It was my mother's 10th anniversary a couple of days ago. Her memories are renewed in my mind every year. Feeling it was enough to mention about her in this blog, I could not help referring to a poem by Hermann Heuvers, a German missionary in Catholic, and the president of a university in Japan. He has liveded in Japan from '20s through '70s. His biography tells he has passed due to heart attack when serving a mass at a church in 1977 at the age of 87 years. My sister has sent me this poem at mother's 7th anniversary. Even though I quit Christianity in my 20s of age, this poem touched my heart so deeply that I could not forget it.
It is titled as the Best Work Done in the End of our Lives. It was written in Japanese and all I could do is to translate it in my poor vocabulary in English here. The original is written in noble and simple words in Japanese.
He starts asking us, in the poem, what the best work you could do in the end of our lives. Getting old with cheerful mind. Taking rest while you would go on working. Holding your tongue even if you would like to chat. Staying hopeful when you are inclined to despair. Loyally as well as quietly, carrying own cross on your back.
Not envying at young people who are vividly walking in the God's way. Humbly accepting the kindness of others while not being able to help them. Staying kind and gentle even if you are weakened to help others.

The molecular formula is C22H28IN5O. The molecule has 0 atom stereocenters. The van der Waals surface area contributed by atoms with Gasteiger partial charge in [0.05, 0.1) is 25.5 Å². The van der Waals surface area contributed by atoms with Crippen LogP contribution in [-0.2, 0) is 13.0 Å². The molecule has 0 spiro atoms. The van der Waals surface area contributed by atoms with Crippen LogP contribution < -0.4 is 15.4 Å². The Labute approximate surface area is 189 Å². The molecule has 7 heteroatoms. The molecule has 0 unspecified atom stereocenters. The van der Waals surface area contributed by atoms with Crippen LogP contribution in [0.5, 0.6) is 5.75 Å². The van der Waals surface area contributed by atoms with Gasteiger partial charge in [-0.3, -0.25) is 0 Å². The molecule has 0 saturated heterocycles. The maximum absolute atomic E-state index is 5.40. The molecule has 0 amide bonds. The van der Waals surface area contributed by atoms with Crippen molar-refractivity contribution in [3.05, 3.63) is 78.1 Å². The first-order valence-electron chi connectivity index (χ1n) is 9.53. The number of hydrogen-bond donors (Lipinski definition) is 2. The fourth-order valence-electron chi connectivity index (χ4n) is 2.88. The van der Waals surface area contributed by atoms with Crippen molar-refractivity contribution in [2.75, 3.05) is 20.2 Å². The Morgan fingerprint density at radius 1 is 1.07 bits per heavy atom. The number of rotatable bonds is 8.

The burden in the old age is a gift from God to you.
It will brush up your mind. In order to have you leave for the real homeland. It is a real hard work to release yourself from the chain which binds you to the present world. When you could not do anything, you should humbly acknowledge it.
God leaves you the best work in the end of your lives. It is praying. You could not do anything with hands but fold your hands for praying. In order to pray God his grace and comforts to those whom you love.
Completing all the things, you may listen to God saying; "Come on to me, my friend. I would not abandon you."
I might have beautified my mother. But for the last 10 years or so when she suffered from Alzheimer, she has lived in this way. I always brought breakfast to her at the house where she had lived alone after father passed. She always sat at the table and sometimes prayed. She has lost her recent memory but has been concerned about her friends and family members, especially, about us. I was sure she had prayed for us all. It was a scene serene and divine. I could not forget it. I believe my sister has had the same impression on her life in the later years. That was why she had introduced this poem by Heuvers at that anniversary.
In a few weeks, I will add a year to my age approaching in age to my parents when they were with us here. I am feeling this poem says what I should do in the coming years of my old age.